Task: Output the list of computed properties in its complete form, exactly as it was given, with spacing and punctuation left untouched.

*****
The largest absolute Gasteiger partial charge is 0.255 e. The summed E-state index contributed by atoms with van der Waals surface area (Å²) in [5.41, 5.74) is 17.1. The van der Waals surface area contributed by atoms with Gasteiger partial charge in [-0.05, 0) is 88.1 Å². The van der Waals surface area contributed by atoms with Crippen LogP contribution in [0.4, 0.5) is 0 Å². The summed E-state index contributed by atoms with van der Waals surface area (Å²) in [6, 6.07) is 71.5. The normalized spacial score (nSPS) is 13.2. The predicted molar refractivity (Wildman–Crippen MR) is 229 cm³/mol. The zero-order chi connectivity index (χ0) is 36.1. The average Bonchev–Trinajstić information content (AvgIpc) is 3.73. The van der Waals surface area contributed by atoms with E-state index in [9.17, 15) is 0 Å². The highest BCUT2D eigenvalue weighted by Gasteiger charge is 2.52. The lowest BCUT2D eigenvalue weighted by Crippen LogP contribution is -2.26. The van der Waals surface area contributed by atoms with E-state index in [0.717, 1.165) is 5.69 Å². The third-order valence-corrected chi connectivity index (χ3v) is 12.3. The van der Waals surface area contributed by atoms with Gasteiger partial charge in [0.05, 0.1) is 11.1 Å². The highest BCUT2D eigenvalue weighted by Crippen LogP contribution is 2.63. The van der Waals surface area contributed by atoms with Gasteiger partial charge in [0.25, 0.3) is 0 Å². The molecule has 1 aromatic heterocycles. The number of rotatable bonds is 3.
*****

The largest absolute Gasteiger partial charge is 0.255 e. The summed E-state index contributed by atoms with van der Waals surface area (Å²) in [5.41, 5.74) is 17.1. The van der Waals surface area contributed by atoms with Gasteiger partial charge in [-0.05, 0) is 88.1 Å². The van der Waals surface area contributed by atoms with Crippen LogP contribution in [0.4, 0.5) is 0 Å². The summed E-state index contributed by atoms with van der Waals surface area (Å²) in [6, 6.07) is 71.5. The normalized spacial score (nSPS) is 13.2. The predicted molar refractivity (Wildman–Crippen MR) is 229 cm³/mol. The zero-order chi connectivity index (χ0) is 36.1. The average Bonchev–Trinajstić information content (AvgIpc) is 3.73. The van der Waals surface area contributed by atoms with E-state index in [9.17, 15) is 0 Å². The highest BCUT2D eigenvalue weighted by Gasteiger charge is 2.52. The lowest BCUT2D eigenvalue weighted by Crippen LogP contribution is -2.26. The van der Waals surface area contributed by atoms with E-state index in [0.717, 1.165) is 5.69 Å². The third-order valence-corrected chi connectivity index (χ3v) is 12.3. The van der Waals surface area contributed by atoms with Gasteiger partial charge in [0.05, 0.1) is 11.1 Å². The highest BCUT2D eigenvalue weighted by Crippen LogP contribution is 2.63. The van der Waals surface area contributed by atoms with Gasteiger partial charge in [0.25, 0.3) is 0 Å². The molecule has 1 aromatic heterocycles. The number of rotatable bonds is 3.